The blade is extremely thin so that it can fit into tight places. All you have to do is clamp it into the hole you want to cut, turn it on and carefully guide it around the perimeter. Be extremely careful when using one of these! These saws are very fine and can easily slip out of your hand and into your finger.

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Advantages:

Since the blade is so narrow, it can be maneuvered into tight spaces that other saws can’t reach. This makes it great for cutting holes in drywall and masonry. It can also be used in a wide variety of other applications.

Disadvantages:

Because the blade is so narrow, it is prone to binding and catching on the material you’re cutting. This can be dangerous because it can easily cause the saw to kick back and lop off one of your fingers. Always wear safety equipment when using one of these!

The Verdict:

Useful to have in certain situations, but not really necessary for day-to-day household use. If you only need one every once in a while, then by all means go ahead and pick one up. But if you need to make a lot of cuts in tight places on a regular basis, then it might be worth investing in a more heavy duty tool.

Sizes:

Due to the thinness of the blade, there isn’t really a size classification.

Arbor:

None; Keyhole saws traditionally do not use an arbor, rather they are held in place via a C-clamp.

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Price:

$12 – $20

#9 The Miter Saw: (Corded and Cordless)

Purpose:

These are primarily used to cut wood and plastic. They can also be used for a wide variety of other materials as well. Just adjust the settings to match what you’re cutting. These saws are the workhorses of any contractor or do-it-yourselfer’s arsenal.

History:

Miter saws were created by a man named Richard Rysted in the 1890s. The first designs were made with circular saw blades that were attached to a bench and could only make 90-degree cuts. Rysted soon realized the need for steeper angles and released his design for an adjustable model in 1897. It became fairly popular and was used extensively by the US Navy.

How it works:

Miter saws consist of a motor, a blade, a grip, and an adjustable arm. Most models will also have an adjustable table that raises and lowers the material you’re cutting. The motor drives the blade, which can be adjusted to any angle. The grip is what you hold the saw with, and the arm is what holds the material you’re cutting.

These saws can be corded or cordless.

Advantages:

The main advantage to miter saws is that they can make extremely accurate cuts. They are also fairly easy to use and can be used for a wide variety of materials.

Disadvantages:

The main disadvantage to these tools is their bulk. Miter saws can be quite large and unwieldy. This makes them less than ideal for certain situations.

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Types:

Miter Saws can be corded or cordless. Cordless models have the advantage of being much easier to maneuver since you’re not tethered to a wall. They can also hold a charge for much longer periods of time. However, cordless units can still be quite unwieldy, and they lose their charge fairly quickly.

They also have shorter warranties than their corded counterparts. Miter saws can also be either gas or electric. The difference is fairly obvious, although the downsides to gas models are that they’re messy and create a lot of fumes.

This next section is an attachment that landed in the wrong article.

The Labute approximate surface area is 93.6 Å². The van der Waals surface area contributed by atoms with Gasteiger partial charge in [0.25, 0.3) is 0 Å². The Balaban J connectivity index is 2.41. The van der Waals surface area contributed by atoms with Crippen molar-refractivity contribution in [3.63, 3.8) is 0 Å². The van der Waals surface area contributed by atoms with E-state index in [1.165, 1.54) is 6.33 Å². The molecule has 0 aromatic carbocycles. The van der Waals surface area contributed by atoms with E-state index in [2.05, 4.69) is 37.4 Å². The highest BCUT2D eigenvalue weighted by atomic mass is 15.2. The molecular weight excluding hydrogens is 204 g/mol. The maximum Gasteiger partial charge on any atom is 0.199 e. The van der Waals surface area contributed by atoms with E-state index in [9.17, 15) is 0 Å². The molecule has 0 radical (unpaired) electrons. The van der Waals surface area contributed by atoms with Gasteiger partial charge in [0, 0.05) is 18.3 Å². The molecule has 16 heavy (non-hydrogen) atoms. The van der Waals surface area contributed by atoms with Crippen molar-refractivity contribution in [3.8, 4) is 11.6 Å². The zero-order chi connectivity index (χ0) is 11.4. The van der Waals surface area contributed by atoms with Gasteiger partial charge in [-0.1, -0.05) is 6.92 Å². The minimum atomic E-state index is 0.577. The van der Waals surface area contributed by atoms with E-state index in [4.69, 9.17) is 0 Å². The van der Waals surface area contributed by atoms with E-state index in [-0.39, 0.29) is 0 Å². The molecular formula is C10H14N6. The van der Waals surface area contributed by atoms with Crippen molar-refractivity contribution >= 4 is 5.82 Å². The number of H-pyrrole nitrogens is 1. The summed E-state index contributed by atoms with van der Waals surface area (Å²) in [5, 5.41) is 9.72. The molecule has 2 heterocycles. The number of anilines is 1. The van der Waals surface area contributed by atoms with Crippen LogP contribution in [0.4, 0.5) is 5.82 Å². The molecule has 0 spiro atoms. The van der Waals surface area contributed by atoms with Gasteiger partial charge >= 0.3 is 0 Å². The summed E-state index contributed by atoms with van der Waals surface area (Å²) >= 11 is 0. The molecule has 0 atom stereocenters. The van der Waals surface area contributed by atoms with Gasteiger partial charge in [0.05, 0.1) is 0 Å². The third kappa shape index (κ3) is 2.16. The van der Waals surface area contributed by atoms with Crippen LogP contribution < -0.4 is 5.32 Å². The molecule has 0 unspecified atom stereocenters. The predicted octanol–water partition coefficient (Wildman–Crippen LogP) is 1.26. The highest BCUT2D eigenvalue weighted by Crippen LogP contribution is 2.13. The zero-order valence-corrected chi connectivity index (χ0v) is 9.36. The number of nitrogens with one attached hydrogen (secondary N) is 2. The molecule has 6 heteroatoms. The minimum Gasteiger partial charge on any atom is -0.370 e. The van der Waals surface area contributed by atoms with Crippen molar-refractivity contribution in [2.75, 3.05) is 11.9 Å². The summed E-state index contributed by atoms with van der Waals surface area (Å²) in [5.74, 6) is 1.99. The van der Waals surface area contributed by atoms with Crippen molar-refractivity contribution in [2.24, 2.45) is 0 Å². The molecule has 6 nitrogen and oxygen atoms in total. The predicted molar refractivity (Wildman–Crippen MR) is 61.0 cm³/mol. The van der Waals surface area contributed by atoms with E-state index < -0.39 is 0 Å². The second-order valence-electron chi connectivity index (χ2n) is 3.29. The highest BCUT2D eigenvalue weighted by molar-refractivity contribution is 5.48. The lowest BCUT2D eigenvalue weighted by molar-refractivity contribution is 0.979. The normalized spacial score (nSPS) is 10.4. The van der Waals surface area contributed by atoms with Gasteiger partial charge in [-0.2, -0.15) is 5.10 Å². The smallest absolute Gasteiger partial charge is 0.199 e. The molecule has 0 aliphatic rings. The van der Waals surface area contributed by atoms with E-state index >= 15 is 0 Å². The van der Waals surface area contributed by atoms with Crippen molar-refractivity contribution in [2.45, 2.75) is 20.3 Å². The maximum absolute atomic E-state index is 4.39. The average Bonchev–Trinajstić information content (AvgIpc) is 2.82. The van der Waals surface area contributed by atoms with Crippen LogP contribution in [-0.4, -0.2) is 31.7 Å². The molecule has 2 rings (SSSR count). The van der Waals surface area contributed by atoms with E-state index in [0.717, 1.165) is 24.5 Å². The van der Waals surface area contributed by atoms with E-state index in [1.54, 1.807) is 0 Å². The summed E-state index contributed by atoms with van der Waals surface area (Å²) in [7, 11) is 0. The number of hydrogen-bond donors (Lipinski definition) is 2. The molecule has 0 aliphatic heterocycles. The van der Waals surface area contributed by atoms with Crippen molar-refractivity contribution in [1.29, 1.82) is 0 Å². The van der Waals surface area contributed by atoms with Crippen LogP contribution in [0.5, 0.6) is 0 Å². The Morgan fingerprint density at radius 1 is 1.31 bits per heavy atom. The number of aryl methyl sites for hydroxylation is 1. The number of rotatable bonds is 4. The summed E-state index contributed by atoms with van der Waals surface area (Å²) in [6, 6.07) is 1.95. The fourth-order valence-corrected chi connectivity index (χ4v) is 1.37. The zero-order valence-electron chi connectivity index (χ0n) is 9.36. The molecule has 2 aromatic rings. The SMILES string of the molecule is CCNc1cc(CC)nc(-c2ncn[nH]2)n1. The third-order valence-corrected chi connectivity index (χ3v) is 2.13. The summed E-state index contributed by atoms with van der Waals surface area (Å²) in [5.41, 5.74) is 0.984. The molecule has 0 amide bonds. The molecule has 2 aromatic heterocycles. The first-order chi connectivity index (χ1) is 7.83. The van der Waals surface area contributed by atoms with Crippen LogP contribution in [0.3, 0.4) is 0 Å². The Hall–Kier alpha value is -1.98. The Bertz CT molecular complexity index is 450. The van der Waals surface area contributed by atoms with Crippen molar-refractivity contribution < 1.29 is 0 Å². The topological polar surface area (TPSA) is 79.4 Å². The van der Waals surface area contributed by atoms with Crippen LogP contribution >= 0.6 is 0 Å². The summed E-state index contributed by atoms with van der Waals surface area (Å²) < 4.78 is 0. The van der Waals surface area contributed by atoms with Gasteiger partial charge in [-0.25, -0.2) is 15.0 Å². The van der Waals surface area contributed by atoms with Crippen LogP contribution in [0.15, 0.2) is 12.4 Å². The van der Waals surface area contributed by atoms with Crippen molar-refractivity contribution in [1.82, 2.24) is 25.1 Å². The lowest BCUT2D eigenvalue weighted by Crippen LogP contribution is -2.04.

Gas or Electric:

This really comes down to personal preference. There are benefits and drawbacks to both. Gas models are typically much cheaper than their electric counterparts. They’re also lighter and have more power.

They typically start a lot quicker as well. The downside is that they can be messy and create a lot of fumes. They can also be a bit unwieldy.

Electric models are usually cheaper than their cordless counterparts. They’re also easier to handle and a lot quieter. The downsides are that they typically require extension cords and are prone to throwing off the timing.

Corded or Cordless:

It all comes down to what you’re comfortable with. If you don’t mind dealing with extension cords, then the corded model will be a better choice since it’s typically cheaper and has more power. If you’re not going to be tethered to an extension cord or you feel like you’re going to need the maneuverability of a cordless unit, then go with that instead.

Blade Size:

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The larger the blade, the faster the cut can be made. However, this means you have to make more passes, and this can lead to an uneven cut. The smaller the blade, the cleaner the cut will be, but it takes longer. You have to find a happy medium between speed and quality.

Angle Settings:

You shouldn’t ever rely solely on the gauge that comes with your miter saw for cutting crown molding. You should always double check your measurements before making any cuts. Using a gauge is just to get you in the ballpark.

Blade Guard:

These are fairly self explanatory, although it really only serves to protect people. If you’re cutting small pieces of wood, the guard has been known to cause the lumber to catch and throw it back at the operator. This could result in an injury, so it’s always best to remove it when cutting anything smaller than your blade.

Mitre Gauge:

These are especially useful when cutting crown molding. You can buy specially made gauges for this purpose. These are fairly inexpensive and can save you a lot of time. They hold your wood in place so that it’s guaranteed to be cut straight.

Miter Saws Or Table Saws:

If you’re cutting a lot of molding then it might be worth your time to build a molding table for your table saw. This will allow you to make very precise and even cuts much more quickly than with a miter saw. Of course, this is only really going to be useful if you’re going to be doing a lot of molding work.

Helpful Tips:

– When cutting molding, it’s always better to cut it a bit long and then trim it down to size. You can never go back, so it’s always better to be safe than sorry.

– Always use a scrap piece of wood that’s the same thickness as your molding when practicing your cuts.